Quality on two counts: the reassuring value of published media brands
Jan Pitt, commercial director at ABC, shares insights from recent research into media buyer and planner attitudes to audited data.
At the end of 2019, blissfully unaware of what 2020 had in store, we conducted a survey to gain a better understanding of the extent to which agency buyers and planners valued ABC data in their decision making.
Then our media distribution channels turned upside down as Covid-19 restrictions came into force. Whether a shift to digital editions, finding new means of distribution or focusing on other platforms, media brands responded in ingenious ways to continue reaching their audiences.
We’ve worked closely with our members over the past two years to ensure that our industry standard data has remained available for agencies and advertisers. And, after such an intense period of change, we wanted to revisit our survey to see if buyer and planner attitudes have shifted.
After all, the importance these individuals place on our census measurement is what makes it a valuable currency – one which buyers and sellers agree to transact on.
A vital currency
Our latest agency survey undertaken this January encompasses responses from 105 individuals representing 50 different agencies, all of whom are responsible for planning or buying print in addition to other platforms.
It’s perhaps unsurprising that, after 24 tumultuous months, a rise in consumption of many types of published media, plus the continued availability of data despite the restrictions, the results reveal that the value placed on our census-based data remains strong if not stronger.
In fact, 94% of our respondents agreed with the statement that ‘Census based data (i.e. an audited count) is a vital element of media measurement.’
David Grainger, chief strategy officer at iProspect, affirmed: “ABC Data is invaluable. If it didn’t already exist agencies and vendors would be collaborating as we speak just to get to a common standard.”
Further feedback from those surveyed suggests this sentiment is one shared by advertisers too and that this can translate to greater investment in audited titles. Others commented on how having audited data speeds up negotiations, with 89% agreeing ‘ABC data saves me time I would otherwise need to spend checking facts’.
A sign of superior quality
From a media owner point of view, 73% of those surveyed agreed with the statement “I would pay more for media knowing it has been independently audited” – up 3% from our previous survey. This suggests that audited data helps to strengthen the perception of printed media as a high-quality environment, resulting in a willingness to invest more in the titles that provide it.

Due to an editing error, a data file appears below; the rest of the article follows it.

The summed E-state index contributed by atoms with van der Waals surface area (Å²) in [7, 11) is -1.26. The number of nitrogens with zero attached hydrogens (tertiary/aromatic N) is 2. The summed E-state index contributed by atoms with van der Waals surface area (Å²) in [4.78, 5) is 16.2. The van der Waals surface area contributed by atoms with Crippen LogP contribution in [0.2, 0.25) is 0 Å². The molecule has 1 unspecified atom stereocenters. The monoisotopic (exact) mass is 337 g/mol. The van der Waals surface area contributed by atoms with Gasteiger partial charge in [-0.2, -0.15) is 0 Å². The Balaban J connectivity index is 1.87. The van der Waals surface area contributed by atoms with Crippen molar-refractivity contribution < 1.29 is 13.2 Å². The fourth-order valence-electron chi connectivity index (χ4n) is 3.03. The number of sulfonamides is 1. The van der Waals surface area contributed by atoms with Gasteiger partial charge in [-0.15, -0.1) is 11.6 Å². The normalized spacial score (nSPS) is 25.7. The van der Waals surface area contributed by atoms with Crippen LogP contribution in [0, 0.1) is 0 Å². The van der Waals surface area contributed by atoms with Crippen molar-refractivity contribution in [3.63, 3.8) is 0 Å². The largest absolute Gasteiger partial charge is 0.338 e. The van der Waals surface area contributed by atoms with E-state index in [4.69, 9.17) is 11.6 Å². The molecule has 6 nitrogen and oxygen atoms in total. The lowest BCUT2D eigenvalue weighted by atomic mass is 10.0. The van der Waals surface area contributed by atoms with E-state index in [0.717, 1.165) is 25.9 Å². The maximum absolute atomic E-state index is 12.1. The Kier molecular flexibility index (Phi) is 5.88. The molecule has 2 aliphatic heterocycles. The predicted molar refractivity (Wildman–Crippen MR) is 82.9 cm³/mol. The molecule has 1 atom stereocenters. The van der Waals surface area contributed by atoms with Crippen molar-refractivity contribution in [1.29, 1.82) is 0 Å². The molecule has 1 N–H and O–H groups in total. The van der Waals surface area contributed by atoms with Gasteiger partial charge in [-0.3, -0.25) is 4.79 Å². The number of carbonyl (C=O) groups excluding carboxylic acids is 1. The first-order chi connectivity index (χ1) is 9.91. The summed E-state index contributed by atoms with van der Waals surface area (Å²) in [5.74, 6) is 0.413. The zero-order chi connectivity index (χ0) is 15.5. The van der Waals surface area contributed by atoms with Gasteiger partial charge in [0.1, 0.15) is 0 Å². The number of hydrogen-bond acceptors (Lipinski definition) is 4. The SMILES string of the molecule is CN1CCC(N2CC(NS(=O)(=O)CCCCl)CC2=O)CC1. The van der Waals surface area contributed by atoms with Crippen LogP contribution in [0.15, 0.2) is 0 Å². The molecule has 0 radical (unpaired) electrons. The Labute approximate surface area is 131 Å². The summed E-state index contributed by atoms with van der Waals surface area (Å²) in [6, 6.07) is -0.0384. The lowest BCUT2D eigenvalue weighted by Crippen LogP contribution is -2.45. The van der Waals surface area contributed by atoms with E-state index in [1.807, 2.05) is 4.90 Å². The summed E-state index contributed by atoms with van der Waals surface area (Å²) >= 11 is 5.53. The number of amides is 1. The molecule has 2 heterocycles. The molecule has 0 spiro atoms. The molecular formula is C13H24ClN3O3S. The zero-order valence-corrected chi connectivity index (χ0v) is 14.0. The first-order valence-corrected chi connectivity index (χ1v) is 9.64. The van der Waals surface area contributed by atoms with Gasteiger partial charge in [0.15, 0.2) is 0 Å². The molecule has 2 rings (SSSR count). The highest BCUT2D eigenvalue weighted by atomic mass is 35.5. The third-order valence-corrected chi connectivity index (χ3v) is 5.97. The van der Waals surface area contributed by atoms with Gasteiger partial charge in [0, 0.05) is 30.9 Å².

Clive Howse, CEO at MI Media, explained: “quality is a key differentiator for print media” and that “the sector’s ability to promote the medium is based on that quality of communication”.
This perspective is supported by a body of research carried out by Magnetic, the PPA’s marketing division, with its latest study revealing how advertisements in “slow content” environments are more likely to get noticed (as long as they feel non-interruptive and relevant).
Peter Thomson, founder of The Press Business, shared the additional point that this perception of value should work both ways, saying: “Media owners need to become better at using ABC data and charging accordingly, rather than just treating all their inventory as a commodity to be shifted”.
On the flip side, we were interested to see a conflict with what we sometimes hear from the industry.
For instance, 73% of our buyers and planners told us they “always or usually ask for ABC data”. And yet, when a media owner says they want to come out of ABC membership, we’re often told it’s because they’re not asked for it by media buyers.
A reminder to buyers that, when it comes to trading, it’s always worth asking for what you want.
We know as humans that we invest more attention and money in the things that we value, and this appears true for published media too.
The figures from our consumer magazine data release for Jan-Dec 2021 gave a fascinating insight into how consumers have, in many cases, turned in greater numbers to the media brands they trust over the last year.
The data also revealed a shift in how content is being accessed, with 85% of the titles claiming digital editions reporting circulation increases. In addition, an 84% rise in paid subscriptions demonstrates consumers are showing a longer-term commitment to the titles that interest them.
Not surprisingly (given the time spent in lockdown), the media sectors with the biggest increases in both print and digital circulation were News and Current Affairs, Cookery, and Kitchen & Gardening. All this shows a buoyant market that is in high demand across multiple platforms.
Taking into account both the feedback from our agency survey and recent consumer behaviour, the benefits of advertising on published media platforms come from both the quality of the environment itself (as perceived by readers) and the quality of the measurement data available (as perceived by media buyers and planners). This is regardless of whether content is consumed in print or digital formats.
And, in today’s complicated and often murky advertising world, this type of transparent and trusted media environment is one that many buyers and planners rightly recognise as an important element on any media plan.
Jan Pitt is commercial director at the Audit Bureau of Circulations